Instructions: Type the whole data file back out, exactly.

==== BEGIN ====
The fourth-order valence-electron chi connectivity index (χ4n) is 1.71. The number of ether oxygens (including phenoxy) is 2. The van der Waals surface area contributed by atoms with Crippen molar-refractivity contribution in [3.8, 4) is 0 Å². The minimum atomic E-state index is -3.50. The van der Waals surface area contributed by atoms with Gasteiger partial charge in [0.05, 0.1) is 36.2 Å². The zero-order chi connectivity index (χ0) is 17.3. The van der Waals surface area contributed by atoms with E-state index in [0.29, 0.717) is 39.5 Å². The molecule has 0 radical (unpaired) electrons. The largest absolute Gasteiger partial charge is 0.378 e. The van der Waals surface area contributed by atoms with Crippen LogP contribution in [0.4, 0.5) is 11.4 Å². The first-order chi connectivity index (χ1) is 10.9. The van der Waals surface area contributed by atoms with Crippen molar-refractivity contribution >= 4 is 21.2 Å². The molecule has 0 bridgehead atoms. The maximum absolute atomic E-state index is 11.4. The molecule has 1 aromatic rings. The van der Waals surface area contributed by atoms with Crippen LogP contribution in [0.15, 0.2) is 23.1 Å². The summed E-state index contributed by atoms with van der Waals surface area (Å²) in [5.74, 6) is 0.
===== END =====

The fourth-order valence-electron chi connectivity index (χ4n) is 1.71. The number of ether oxygens (including phenoxy) is 2. The van der Waals surface area contributed by atoms with Crippen molar-refractivity contribution in [3.8, 4) is 0 Å². The minimum atomic E-state index is -3.50. The van der Waals surface area contributed by atoms with Gasteiger partial charge in [0.05, 0.1) is 36.2 Å². The zero-order chi connectivity index (χ0) is 17.3. The van der Waals surface area contributed by atoms with E-state index in [0.29, 0.717) is 39.5 Å². The molecule has 0 radical (unpaired) electrons. The largest absolute Gasteiger partial charge is 0.378 e. The van der Waals surface area contributed by atoms with Crippen LogP contribution in [0.4, 0.5) is 11.4 Å². The first-order chi connectivity index (χ1) is 10.9. The van der Waals surface area contributed by atoms with Crippen molar-refractivity contribution >= 4 is 21.2 Å². The molecule has 0 bridgehead atoms. The maximum absolute atomic E-state index is 11.4. The molecule has 1 aromatic rings. The van der Waals surface area contributed by atoms with Crippen LogP contribution in [0.15, 0.2) is 23.1 Å². The summed E-state index contributed by atoms with van der Waals surface area (Å²) in [5.74, 6) is 0.